Loneliness by John T. Cacioppo
Human Nature and the Need for Social Connection

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A pioneering neuroscientist reveals the reasons for loneliness and what to do about it.

John T. Cacioppo’s groundbreaking research topples one of the pillars of modern medicine and psychology: the focus on the individual as the unit of inquiry. By employing brain scans, monitoring blood pressure, and analyzing immune function, he demonstrates the overpowering influence of social context—a factor so strong that it can alter DNA replication. He defines an unrecognized syndrome—chronic loneliness—brings it out of the shadow of its cousin depression, and shows how this subjective sense of social isolation uniquely disrupts our perceptions, behavior, and physiology, becoming a trap that not only reinforces isolation but can also lead to early death. He gives the lie to the Hobbesian view of human nature as a “war of all against all,” and he shows how social cooperation is, in fact, humanity’s defining characteristic. Most important, he shows how we can break the trap of isolation for our benefit both as individuals and as a society.

About John T. Cacioppo

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John T. Cacioppo is the Tiffany and Margaret Blake Distinguished Service Professor at the University of Chicago and president of the Association for Psychological Science. He lives in Chicago, Illinois.William Patrick, former editor for science and medicine at Harvard University Press, is editor in chief of the Journal of Life Sciences. He lives in Ipswich, Massachusetts.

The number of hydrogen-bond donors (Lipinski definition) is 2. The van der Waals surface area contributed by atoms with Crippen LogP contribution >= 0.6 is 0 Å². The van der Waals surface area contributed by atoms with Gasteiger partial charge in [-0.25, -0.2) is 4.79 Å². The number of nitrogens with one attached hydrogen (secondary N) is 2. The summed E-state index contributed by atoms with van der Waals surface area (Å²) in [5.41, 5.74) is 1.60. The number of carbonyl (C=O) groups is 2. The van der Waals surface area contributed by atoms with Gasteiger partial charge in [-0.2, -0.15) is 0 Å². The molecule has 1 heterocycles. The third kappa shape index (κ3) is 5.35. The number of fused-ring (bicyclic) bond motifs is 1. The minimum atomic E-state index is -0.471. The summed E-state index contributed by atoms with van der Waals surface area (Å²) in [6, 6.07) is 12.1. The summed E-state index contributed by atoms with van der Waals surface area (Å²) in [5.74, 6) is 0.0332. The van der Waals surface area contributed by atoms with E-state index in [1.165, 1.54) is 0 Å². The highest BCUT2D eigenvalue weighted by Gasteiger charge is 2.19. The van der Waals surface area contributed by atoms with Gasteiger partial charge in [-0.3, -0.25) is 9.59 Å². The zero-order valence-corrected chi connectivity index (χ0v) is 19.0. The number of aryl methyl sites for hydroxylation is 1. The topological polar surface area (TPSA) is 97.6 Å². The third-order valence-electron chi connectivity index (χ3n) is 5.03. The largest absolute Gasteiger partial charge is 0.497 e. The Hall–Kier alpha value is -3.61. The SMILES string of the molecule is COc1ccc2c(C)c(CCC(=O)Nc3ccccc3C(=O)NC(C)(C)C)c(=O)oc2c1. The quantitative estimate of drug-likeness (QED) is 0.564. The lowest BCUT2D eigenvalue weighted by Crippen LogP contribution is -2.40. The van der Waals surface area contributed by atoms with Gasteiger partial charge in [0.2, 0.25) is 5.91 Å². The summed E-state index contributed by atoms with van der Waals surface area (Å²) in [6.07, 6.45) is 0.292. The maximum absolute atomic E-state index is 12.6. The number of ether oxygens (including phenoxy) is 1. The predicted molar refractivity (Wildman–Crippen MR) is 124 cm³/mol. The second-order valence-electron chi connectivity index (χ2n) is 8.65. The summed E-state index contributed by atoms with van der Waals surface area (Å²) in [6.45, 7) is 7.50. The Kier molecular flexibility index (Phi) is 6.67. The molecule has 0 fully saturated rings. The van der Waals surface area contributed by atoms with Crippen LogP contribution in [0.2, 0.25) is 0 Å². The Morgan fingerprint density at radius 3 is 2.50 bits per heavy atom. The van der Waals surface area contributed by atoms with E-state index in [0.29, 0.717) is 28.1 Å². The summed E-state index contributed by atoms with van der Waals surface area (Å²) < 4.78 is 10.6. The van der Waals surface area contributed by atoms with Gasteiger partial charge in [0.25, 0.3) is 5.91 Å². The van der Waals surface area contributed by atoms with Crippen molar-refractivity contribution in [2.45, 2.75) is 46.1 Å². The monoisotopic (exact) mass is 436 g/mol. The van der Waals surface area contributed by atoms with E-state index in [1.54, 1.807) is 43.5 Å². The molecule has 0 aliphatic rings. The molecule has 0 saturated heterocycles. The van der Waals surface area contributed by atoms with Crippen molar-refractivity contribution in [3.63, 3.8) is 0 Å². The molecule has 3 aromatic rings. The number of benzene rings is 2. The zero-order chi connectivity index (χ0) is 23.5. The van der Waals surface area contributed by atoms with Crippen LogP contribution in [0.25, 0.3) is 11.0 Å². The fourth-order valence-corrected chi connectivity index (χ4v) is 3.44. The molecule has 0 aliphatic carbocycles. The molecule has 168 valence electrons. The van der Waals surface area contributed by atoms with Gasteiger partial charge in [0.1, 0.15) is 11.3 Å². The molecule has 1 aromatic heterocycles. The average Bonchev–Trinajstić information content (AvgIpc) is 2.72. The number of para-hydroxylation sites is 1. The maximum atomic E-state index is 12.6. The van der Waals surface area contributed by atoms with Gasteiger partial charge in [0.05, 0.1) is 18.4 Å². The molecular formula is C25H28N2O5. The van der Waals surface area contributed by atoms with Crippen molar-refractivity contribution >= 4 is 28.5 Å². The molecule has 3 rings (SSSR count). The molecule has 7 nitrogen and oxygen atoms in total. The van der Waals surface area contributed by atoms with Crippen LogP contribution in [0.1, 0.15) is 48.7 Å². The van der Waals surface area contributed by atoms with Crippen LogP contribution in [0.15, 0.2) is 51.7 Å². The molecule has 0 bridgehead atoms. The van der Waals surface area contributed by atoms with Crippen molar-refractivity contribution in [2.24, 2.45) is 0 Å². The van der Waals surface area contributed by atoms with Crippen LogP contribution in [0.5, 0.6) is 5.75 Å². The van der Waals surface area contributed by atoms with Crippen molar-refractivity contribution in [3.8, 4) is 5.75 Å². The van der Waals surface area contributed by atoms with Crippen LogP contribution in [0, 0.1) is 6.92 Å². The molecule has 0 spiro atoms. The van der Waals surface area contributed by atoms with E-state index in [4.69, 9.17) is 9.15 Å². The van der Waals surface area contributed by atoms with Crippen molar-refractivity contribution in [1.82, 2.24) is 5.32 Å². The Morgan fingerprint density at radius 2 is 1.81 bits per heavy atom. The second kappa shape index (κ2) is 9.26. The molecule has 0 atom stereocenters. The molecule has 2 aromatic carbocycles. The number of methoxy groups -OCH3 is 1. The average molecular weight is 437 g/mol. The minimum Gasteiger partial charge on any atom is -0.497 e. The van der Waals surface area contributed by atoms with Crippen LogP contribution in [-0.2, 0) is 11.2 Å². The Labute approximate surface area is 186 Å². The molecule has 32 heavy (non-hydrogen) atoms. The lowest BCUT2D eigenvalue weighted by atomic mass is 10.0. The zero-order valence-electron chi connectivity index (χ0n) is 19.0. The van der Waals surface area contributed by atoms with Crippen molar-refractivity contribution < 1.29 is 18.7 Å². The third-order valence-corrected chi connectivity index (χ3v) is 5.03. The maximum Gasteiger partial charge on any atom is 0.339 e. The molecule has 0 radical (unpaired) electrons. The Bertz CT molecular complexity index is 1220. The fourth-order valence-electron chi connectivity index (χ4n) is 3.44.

Published August 17, 2008 by W. W. Norton & Company. 336 pages
Genres: Health, Fitness & Dieting, Self Help, Parenting & Relationships, Science & Math. Non-fiction

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An absorbing account of our genetically programmed need for each other's company.

May 20 2010 | Read Full Review of Loneliness: Human Nature and ...

Spirituality & Practice

Studies show that roughly 20 percent of people — 60 million in the United States alone — are feeling lonely at any given moment.

| Read Full Review of Loneliness: Human Nature and ...

Psych Central

White observes, “It’s entirely reasonable to feel lonely yet still feel as though you need some time to yourself.” Loneliness feels draining, distracting, and upsetting;

Nov 08 2013 | Read Full Review of Loneliness: Human Nature and ...

Pacific standard magazine

And at the level of individual genes that’s kind of true—there is some noise there.” But the kinds of genes that get dialed up or down in response to social experience, he said, and the gene networks and gene-expression cascades that they set off, “are surprisingly consistent—from monke...

Sep 03 2013 | Read Full Review of Loneliness: Human Nature and ...

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